It may come as a surprise to many, but football has a long and interesting history; sources suggest that the sport was first introduced in England as early as 1170 when an account describes youths going to the fields for a ‘game of ball’. Aspects of the game can even be traced back to as early as the second and third century BC in China. Sources taken from military manuals at the time describe an exercise called Tsu’ Chu, in which opponents used a leather ball filled with feathers and hair. The aim was to get the ball into a small net fixed on to bamboo canes while also defending themselves from attacks. Variations of the game are also documented in Egyptian and Greek society, proving that the sport has a long tradition throughout history.
In comparison to China’s advanced version of the football itself, the English equivalent was made using an inflated animal bladder. The game’s appeal continued to increase in England so much so that in the 1300s, its popularity became a bone of contention for Edward II. The king became increasingly concerned that football was distracting people from practising archery, at a time when he was preparing to go to war with Scotland. The solution to this problem was to enforce a ban on everyone playing football. This was to be the first of many bans to be instituted by leading figures such as Edward III, Henry IV and Oliver Cromwell.
Nevertheless, football re-emerged and continued to increase in popularity, particularly amongst the working classes, who saw the game as an opportunity to channel their grievances and socialise with people from similar backgrounds. But these matches did not always end in a civilised manner; with limited rules and no referees at the time, the pitch often became violent. It was acceptable to beat or punch opposing team players including destroying their personal property and even, on occasion, their homes or businesses. Volumes of players also varied in some circumstances to as many as 1000 people at any one time, so it wasn't surprising that football matches often spiralled out of control. It became such a problem in the 1800s that a highway act was eventually introduced in 1830, stating that those who played football on highways would be required to pay a fine.
Football's appeal transcended the class divisions, becoming extremely popular at public schools during the 18th century. This provided the context for specific rules to be created for the game. An 1848 meeting at Cambridge drew up rules outlining goal kicks, throw ins and goalies' rights, all of which are still included today. These small stepspaved the way for the rise of football club teams and national and international games and championships.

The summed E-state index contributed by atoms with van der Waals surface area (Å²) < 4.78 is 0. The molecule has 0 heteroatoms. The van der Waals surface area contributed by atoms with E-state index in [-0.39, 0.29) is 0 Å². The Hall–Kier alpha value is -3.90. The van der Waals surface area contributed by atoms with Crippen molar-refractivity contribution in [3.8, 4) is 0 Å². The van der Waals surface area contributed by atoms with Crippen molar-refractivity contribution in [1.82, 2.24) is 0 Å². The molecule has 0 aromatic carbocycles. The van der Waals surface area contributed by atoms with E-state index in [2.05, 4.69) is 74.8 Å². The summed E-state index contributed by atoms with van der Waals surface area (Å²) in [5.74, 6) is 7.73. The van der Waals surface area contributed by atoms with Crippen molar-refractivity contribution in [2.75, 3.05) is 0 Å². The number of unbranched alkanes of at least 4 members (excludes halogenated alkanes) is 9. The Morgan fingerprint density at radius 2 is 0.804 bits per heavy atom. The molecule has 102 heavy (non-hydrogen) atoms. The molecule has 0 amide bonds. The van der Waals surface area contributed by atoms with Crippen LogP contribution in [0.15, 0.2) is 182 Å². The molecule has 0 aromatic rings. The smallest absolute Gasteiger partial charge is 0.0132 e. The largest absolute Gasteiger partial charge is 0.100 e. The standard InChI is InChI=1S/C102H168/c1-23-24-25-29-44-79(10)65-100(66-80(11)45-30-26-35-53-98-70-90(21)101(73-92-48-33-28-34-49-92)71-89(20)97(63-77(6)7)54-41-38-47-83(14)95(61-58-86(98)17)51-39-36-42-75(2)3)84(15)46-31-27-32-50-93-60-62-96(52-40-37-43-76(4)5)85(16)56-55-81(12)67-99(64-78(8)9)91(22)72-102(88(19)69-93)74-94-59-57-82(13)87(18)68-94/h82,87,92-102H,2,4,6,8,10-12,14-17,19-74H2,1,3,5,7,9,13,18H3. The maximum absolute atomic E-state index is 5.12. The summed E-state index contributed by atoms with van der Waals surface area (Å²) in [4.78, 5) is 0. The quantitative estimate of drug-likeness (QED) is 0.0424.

The British have also been considered instrumental at spreading the game, in its modern inception, across the world. The first ever match recorded outside of Europe was in Argentina in 1867, led by several Englishmen working abroad at the time.
Though football was considered a male sport, it was not exclusively played by men; women have been involved in the game since the late nineteenth century. It became increasingly popular during World War I when women had taken on the jobs traditionally done by men. Those in industrial labour regularly met to play. A ladies team from Preston was one of the first to compete in an international game against Paris. There was a brief ban after World War I made by the Football Association who deemed women’s football to be inappropriate. However, the formation of the English Women’s FA saw the ban eventually lifted in 1971. Since then women’s football has continued to grow in Britain and abroad. Some of the largest football clubs such as Arsenal, Everton and Chelsea all have female teams which compete at home and internationally.
Football has become a much loved part of British culture, and has been instrumental in causing change. Possibly the strangest match took place during World War I, a period of history epitomised by bloodshed and death on massive scales. On Christmas eve of 1914, upon hearing German troops singing carols, both sides walked on to no mans land and played a game of football. While it is not known who won that day, this was to be the only time in the trenches where artillery fire ceased. The Christmas Day Truce of 1914, as it became known, highlights the impact football has had in this country, and indeed the world, and helps explain why it is the nation’s favourite pasttime.
Football has also been mired by both tragedy and controversy, as seen by the Hillsborough Disaster of 1989, in which 96 people were crushed to death. In another incident, referred to as the Heysel Stadium Disaster (1985), a large group of Liverpool fans breached a fence separating them from Juventus fans; the resultant death of 32 people led to English football clubs being banned by UEFA from all European competitions until the early 1990s and a number of Liverpool fans being prosecuted for manslaughter.
The 2010 World Cup in South Africa was a defining moment for a nation that until 1994 was under a regime of apartheid. It was hoped that the biggest sports event in the world would bring prosperity to the host country and show the rest of the world a different side of Africa. Football has certainly come a long way from its humble beginnings hundreds of years ago.